Suddenly, the U.S President-elect’s aim to exploit domestic coal and oil resources rang incredibly shortsighted and foolish — not to mention the promise of restoring millions of local manufacturing jobs when widespread automation is on the near horizon (see what’s already happening at Elon Musk’s Tesla assembly line).
We are all co-creators in our future. While tempting to say that the future rewards those that see it coming, the reality is that the future doesn’t care.
Either you adapt and evolve, or you get left behind.
This notion is as true for Darwin’s finches as it is for the businesses, cities and nations of our world.
With more than half of the global population under the age of 30, and 90% of these individuals living in the developing world, revolutions in technology allowing unprecedented access to information and connectivity will prove to be a powerful driver of change. Combined with rapid urbanization and the stresses posed notably by the realities of climate change, we can begin to imagine the future our world is converging toward.
While many have lamented that there is an app for just about everything except maybe a solution to climate change, we beg to differ. We are fortunate to live in a time when mobile apps can be used to leverage individual actions for mass scale impact. They can help us to solve some of society’s largest problems, while at the same time providing us with entertainment and financial savings.
At over $36.9 billion dollars in revenues in 2016, mobile gaming is beginning to dominate the digital world as one of the most “powerful and widespread ways that human beings interact, communicate, and have fun.”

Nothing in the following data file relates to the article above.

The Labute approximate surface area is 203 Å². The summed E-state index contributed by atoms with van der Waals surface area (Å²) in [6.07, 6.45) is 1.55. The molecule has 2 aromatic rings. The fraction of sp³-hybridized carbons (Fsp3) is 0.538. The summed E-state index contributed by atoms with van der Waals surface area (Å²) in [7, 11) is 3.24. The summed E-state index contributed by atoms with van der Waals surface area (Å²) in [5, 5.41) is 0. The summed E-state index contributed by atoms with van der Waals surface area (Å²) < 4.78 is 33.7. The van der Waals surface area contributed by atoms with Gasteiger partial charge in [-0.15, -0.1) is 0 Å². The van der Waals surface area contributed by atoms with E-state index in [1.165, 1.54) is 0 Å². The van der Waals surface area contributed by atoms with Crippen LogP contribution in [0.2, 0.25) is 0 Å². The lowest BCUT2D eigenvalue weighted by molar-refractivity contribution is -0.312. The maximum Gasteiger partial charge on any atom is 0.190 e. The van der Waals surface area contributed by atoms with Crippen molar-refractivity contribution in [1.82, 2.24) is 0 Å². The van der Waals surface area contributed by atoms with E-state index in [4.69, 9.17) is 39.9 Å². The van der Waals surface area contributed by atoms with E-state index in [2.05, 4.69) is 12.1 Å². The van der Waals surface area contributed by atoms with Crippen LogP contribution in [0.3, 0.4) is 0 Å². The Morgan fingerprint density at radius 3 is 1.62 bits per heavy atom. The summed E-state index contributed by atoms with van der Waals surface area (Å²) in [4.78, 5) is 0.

ENERj builds off of this power of gamification, using it as the the central mechanism to drive changes in behavior by providing users with a fun and innovative way to keep track of their energy usage and to generate savings. ENERj has the power to integrate every single citizen into a reinforcing network of people combatting climate change through small, incremental changes to their daily actions.
While products of technology were the star of the 12,000 square foot Innovation Zone open to the public at COP22, and often the most popular and publicized answer to our climate change woes, our visits to remote villages in Tidili Mesfioua and the high Atlas Mountains are a sobering reminder that our battle against climate change is very much a social one. Our experience in these communities would suggest that we have a lot of room for inspiration in our quest to be more resourceful and efficient. The developed world needs to take a hard look in the mirror, while the developing world needs to avoid making the same mistakes made by the developed world. Collectively, we need to challenge our consumption habits.
As individuals in developed countries, we waste tons of energy each and every day. But we don’t need to have every light on in the house, or have the TV blaring in the background 24/7. The biggest, and easiest, step we can take in working towards a cleaner future is to minimize and ultimately eliminate our wasteful habits.
We can leverage technology to affect mass scale social change by nudging individual actors to consume more responsibly with the power of mobile phones and the proliferation of accessible and widespread data. We can realize this change organically by making it fun and social, inspiring ourselves by the likes of Facebook and Pokemon Go.
True to the COP22 motto: Together we have the power to act. At this pivotal moment in history, we have the opportunity to embrace the future or be the victim of our own ignorance, a sad fate considering our unprecedented access to information.
Though the Paris Agreement may not be enough to save our fated planet, ENERj can help us take action on climate change to the next level. Learn more about how you can be part of this driving force at www.enerj.co.